ISCC Inmates Participate in Nature Education, Habitat Restoration

Sagebrush Program Photo Collage
Nancy DeWitt, Institute for Applied Ecology Contractor

The Sagebrush in Prisons Program is a partnership among IDOC, the Institute for Applied Ecology, and Bureau of Land Management. Since 2015, men at the Idaho State Correctional Center have learned horticulture techniques by growing over 275,000 native plants for rehabilitating burned habitat for greater sage-grouse, pronghorn, and other wildlife.

The program also brings nature into the prison by offering monthly lectures about the ecology of the sagebrush-steppe. Classes have included presentations about desert plants, birds of prey, geology, lichens, bees, macroinvertebrates, reptiles, and bats.

A special treat this year was having Monte Tish bring Slim, a 35-year-old golden eagle, to the prison on August 27. As we entered the sally port a stunned voice came over the speaker asking "WHAT is on that guy's arm? That is the coolest thing I have ever seen!" Slim continued to impress onlookers and the 50 inmates and staff that learned about eagles and the Snake River Birds of Prey National Conservation Area.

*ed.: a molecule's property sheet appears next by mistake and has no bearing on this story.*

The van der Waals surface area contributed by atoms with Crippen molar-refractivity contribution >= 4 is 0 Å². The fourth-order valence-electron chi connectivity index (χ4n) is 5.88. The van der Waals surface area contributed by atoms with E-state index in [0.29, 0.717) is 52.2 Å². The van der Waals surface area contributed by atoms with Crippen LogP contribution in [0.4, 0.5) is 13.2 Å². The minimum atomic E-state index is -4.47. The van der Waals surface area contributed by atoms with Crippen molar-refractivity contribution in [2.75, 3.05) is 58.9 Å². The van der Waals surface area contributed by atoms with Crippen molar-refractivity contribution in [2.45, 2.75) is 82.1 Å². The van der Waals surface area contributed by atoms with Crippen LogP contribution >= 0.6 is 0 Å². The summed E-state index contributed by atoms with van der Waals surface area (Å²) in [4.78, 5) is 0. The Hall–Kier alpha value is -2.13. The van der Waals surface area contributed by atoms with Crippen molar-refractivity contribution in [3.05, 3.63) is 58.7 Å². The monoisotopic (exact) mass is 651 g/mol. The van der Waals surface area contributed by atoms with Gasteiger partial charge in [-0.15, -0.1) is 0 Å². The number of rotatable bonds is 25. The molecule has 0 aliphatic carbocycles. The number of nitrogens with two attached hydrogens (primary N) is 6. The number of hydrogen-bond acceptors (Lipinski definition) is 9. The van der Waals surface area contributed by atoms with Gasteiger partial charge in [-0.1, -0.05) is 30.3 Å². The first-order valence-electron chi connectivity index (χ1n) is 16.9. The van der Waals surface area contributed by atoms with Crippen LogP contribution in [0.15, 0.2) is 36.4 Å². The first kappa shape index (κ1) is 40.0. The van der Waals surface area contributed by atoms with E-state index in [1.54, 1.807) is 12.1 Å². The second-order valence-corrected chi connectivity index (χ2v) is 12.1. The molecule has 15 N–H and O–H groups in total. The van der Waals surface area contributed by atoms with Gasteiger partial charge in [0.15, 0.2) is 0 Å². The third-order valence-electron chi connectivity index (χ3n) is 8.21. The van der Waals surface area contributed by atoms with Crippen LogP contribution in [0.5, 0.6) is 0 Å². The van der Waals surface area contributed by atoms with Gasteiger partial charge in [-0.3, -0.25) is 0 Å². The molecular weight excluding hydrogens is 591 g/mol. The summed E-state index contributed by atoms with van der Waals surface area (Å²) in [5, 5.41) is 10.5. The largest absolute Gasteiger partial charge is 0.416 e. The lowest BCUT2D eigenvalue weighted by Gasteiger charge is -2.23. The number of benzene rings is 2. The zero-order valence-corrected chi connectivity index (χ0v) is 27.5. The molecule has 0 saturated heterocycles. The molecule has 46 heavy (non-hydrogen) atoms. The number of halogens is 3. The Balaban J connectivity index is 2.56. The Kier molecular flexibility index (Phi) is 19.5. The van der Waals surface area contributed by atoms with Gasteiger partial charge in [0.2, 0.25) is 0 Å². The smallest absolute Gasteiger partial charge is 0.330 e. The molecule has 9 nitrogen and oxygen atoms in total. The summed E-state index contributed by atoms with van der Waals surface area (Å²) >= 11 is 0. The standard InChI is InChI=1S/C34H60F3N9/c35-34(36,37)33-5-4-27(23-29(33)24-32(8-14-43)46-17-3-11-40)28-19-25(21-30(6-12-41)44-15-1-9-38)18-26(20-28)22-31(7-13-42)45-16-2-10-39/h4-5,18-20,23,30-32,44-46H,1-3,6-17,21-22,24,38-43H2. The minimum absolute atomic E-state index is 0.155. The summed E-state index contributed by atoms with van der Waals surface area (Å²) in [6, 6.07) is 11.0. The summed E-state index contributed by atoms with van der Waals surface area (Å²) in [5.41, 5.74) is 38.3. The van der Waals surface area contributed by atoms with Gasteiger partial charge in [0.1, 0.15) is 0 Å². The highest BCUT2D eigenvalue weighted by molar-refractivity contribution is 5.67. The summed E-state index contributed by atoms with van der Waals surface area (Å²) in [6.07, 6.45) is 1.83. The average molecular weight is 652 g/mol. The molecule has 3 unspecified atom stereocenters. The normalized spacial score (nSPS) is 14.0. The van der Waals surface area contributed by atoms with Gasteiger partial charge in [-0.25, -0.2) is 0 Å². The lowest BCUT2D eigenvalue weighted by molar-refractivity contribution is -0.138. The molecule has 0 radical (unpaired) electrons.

Many thanks to teacher Vicki Wolters for hosting these sometimes messy programs in her classroom, to our hard-working sagebrush crew, and to all the inmates that come to the presentations eager to learn.

Story published: 09/10/2019
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